The limits that come from working with a strict color scheme can feel restricting and maybe even frustrating at first, but once you’ve put in some thought, it is easy to see the effect they can have on a design.
Strict color schemes add coherence to your overall layout and establishing consistency. Working with a monochromatic palette makes designing all about contrasts, and automatically establishes a message or mood on a web page.
Don’t get excited if you think working with just one color will be easier. A single set of colors have such a huge range of tints and shades that you can carefully manipulate to create a striking layout. There are plenty of ways to go about it, but Carrie Cousins from Designmodo suggests starting with a dark color scheme, and I agree it is a good place to start.
Before you try to start with a dark palette, remember that black can easily overwhelm the rest of the page and make content hard to digest. Balance is as essential as contrast when trying to design a page with black as a base color.
The first step is of course selecting the colors you want to use. As I’ve suggested before, using a full black is tricky for any composition, be it on a web page of a canvas. Instead, saturate your blacks with the other main color of your composition, so that “real black” is only used extremely selectively. Even using a dark gray is usually preferable to completely black.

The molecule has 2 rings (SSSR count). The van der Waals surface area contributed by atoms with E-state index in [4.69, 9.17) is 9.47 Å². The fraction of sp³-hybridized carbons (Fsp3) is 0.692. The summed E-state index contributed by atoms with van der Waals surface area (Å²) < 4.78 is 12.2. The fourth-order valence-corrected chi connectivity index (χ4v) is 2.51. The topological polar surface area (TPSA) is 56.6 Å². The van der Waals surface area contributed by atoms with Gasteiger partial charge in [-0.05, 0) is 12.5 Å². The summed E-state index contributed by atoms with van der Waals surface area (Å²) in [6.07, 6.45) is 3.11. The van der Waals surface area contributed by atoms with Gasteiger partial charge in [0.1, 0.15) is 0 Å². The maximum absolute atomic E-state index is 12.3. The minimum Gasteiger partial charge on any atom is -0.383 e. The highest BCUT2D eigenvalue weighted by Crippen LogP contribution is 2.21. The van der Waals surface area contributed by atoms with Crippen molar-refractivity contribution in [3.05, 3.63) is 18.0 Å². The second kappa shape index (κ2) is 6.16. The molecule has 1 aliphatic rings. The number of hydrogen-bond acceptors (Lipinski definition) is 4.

For your lighter colors, select your other main color, and add black in ten percent increments to create a “set” of consistent hues for your page. You also need to decide how much contrast you want on your page, which is usually reliant on the feeling you are attempting to cultivate. If you want a moody atmosphere, less contrast can help create a spooky or creepy feel, while brighter colors and contrasts may suggest a slicker or hipper mood.
Carrie Cousins’ article on dark color palettes and designs includes some quick color palette tools you might use if you don’t know where to start.